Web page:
Companies want customer-obsessed cultures that will help them differentiate in the age of the customer. But transforming a culture can be a challenge: It requires all employees to understand who their customers are, how customers perceive their interactions with the company, and what roles employees need to play in delivering the overall experience. Enter learning maps, which are fast becoming the centerpiece of small-group interactive training sessions at many companies.
In my recent report, "Executive Q&A: Learning Maps; Innovative Tools For Customer Experience Training," I answered some of the common questions related to creating a learning maps to help companies decide if they should develop their own learning maps.
What are learning maps?
Learning maps are large-scale visualizations that use data, graphics, and illustrations to tell a story. The maps are training tools that abstract significant amounts of information into a format that facilitates conversations and understanding for diverse groups of employees.
How are learning maps used to improve customer experience?
Learning maps are typically used in small-group interactive training sessions to help employees understand the company's customer experience strategy and their role in delivering against that strategy.
What are the common scenarios where learning maps add value?
Some of the specific use cases for deploying learning maps include:
- Sharing a new customer experience strategy.
- Changing a specific part of the customer experience.
- Training managers.
- Integrating employees from acquired companies.
Who helps companies create learning maps?
Root is the largest and most well-known partner for learning map engagements. There are other providers, however. For example, in the US, The Grove Consultants International and Advantage Performance Group have completed learning maps for companies. Trainiac is another firm that creates learning maps and is based in South Africa.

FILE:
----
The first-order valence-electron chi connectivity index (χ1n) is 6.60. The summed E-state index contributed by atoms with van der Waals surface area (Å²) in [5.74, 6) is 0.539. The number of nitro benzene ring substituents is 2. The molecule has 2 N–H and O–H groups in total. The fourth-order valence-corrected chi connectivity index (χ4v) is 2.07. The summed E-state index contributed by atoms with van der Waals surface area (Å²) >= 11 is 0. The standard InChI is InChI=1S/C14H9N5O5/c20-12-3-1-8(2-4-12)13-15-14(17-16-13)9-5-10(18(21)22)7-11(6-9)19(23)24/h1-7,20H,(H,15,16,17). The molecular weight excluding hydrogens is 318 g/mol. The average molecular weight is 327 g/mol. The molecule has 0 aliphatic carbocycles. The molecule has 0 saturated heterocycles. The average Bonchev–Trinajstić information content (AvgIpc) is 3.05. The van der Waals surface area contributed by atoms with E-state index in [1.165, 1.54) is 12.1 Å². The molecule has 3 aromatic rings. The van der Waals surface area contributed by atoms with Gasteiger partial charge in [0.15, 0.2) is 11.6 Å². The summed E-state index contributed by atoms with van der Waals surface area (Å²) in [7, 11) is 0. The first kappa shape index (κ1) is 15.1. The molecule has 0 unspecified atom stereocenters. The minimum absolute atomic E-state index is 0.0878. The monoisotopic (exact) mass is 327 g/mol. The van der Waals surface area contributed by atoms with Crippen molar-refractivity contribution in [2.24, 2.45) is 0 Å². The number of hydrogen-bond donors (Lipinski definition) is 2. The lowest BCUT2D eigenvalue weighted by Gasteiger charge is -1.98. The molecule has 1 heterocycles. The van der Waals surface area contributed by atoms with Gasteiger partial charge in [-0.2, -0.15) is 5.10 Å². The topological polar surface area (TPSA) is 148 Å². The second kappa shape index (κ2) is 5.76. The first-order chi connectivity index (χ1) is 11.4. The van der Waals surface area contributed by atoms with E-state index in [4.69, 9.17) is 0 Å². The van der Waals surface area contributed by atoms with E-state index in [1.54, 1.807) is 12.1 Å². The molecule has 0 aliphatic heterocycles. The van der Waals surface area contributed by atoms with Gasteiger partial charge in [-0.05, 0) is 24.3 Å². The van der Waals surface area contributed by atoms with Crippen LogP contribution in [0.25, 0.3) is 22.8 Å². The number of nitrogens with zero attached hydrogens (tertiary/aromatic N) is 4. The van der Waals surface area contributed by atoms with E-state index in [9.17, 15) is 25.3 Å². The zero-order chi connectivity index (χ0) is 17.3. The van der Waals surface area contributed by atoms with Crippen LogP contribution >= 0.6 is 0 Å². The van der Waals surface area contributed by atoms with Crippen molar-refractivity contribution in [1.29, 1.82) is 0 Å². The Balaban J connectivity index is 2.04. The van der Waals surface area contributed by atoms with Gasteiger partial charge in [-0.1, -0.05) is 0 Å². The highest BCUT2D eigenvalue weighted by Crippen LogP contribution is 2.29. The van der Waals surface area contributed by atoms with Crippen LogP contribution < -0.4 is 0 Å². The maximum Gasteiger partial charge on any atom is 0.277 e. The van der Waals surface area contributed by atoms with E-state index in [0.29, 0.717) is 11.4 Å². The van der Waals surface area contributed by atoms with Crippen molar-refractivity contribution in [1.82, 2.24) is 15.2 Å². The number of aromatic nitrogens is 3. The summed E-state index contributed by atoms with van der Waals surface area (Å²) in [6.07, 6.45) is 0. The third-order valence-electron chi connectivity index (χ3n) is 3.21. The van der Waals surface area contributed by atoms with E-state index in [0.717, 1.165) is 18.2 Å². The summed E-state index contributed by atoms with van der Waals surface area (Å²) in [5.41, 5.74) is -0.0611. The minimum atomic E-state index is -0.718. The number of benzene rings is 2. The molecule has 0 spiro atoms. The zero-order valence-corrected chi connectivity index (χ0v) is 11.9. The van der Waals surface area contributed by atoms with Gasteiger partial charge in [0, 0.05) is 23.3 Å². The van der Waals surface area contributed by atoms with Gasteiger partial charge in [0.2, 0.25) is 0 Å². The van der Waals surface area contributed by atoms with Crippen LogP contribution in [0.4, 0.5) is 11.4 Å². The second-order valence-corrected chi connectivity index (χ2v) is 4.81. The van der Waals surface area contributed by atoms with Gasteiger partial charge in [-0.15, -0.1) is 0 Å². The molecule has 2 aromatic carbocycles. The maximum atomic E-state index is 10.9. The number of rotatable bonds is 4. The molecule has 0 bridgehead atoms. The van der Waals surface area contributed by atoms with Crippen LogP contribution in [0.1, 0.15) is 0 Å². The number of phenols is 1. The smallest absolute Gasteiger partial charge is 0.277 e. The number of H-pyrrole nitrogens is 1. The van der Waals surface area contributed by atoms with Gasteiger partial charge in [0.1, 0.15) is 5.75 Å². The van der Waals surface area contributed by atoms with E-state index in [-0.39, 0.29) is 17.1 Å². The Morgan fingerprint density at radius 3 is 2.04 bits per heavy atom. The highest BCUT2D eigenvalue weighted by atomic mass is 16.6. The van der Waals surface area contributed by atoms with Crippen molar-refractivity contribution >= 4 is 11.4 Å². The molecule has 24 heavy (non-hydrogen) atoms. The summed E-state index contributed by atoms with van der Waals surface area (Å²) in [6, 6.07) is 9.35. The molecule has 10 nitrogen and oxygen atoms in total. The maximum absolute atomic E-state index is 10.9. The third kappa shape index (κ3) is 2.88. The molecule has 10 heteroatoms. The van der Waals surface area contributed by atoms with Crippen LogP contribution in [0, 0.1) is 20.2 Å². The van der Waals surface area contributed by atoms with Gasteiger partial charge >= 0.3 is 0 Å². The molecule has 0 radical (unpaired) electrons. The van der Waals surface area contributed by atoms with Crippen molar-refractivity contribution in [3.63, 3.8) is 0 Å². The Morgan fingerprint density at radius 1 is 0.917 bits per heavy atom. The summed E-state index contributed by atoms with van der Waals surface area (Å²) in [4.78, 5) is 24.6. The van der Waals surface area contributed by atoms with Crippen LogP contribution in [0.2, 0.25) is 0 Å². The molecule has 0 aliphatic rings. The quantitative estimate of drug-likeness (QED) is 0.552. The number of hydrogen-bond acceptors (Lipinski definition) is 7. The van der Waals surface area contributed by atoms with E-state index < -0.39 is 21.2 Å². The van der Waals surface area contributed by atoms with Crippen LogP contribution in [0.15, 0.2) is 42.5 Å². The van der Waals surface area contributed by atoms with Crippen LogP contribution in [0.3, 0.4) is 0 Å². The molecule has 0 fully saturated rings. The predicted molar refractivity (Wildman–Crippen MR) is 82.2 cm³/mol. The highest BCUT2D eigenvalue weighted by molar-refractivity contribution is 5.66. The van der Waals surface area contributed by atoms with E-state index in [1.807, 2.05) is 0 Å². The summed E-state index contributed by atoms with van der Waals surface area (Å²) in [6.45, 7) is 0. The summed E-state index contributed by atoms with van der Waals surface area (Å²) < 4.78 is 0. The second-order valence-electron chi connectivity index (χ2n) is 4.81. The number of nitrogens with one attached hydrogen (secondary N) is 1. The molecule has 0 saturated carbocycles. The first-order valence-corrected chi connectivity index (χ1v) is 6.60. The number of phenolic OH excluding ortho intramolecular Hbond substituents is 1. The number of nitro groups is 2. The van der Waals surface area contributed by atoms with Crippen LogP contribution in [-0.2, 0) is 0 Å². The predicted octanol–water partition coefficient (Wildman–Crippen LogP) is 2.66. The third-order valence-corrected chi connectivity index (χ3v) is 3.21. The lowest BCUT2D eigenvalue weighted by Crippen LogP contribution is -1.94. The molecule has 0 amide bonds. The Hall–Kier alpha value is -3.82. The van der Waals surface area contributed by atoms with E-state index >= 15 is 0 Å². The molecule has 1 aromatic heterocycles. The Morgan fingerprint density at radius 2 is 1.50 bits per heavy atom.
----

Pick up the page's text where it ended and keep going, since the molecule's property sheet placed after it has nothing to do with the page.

What results have companies achieved by using learning maps?
VCA Animal Hospitals tracked client satisfaction scores before and after the learning map training. It staggered the training rollout by region, which created a natural experiment. The first regions that conducted training were also the first to see improvements in client satisfaction scores. Three quarters after the training, the scores remain at their higher levels.
Barclays Africa used learning maps to train employees on how to deliver friendly and effective service. Gary Sharples, former group complaints and communications director for Barclays Africa, credits the training with helping drive an 18% reduction in complaints and a 44% increase in compliments from customers.
Who facilitates the training related to learning maps?
Most companies prefer to facilitate the training themselves. The learning map consultants train the facilitators from the client company to deliver the sessions. The facilitators can come from the ranks of learning and development staff, managers, or individual contributors who have the willingness and the talent to lead a workshop. For example, Root trained district managers, store managers, and brand ambassadors at Disney Stores to facilitate training of their colleagues.
What else should you keep in mind when creating learning maps?
Companies should start with a clear idea of what information they want to convey in the maps or what behavioral changes they want to see from employees. For example, Disney Store first defined a vision for the retail store experience: "Creating magical moments for guests of all ages." That guided the content development process for the maps.
If budgets allow, companies should create both physical and digital versions of the maps. This enables broader sharing of the maps with remote employees and makes it easier to use maps in the future for new employees or employees moving into new roles.
For answers to more common questions about learning maps, including the process for creating them, and some visual examples of the maps, read the full report. And please share your comments and questions below. I also spoke more about strategies to build a customer-centric culture at Forrester's Forum For Customer Experience Professionals East in New York, Tuesday, June 24th, and Wednesday, June 25th.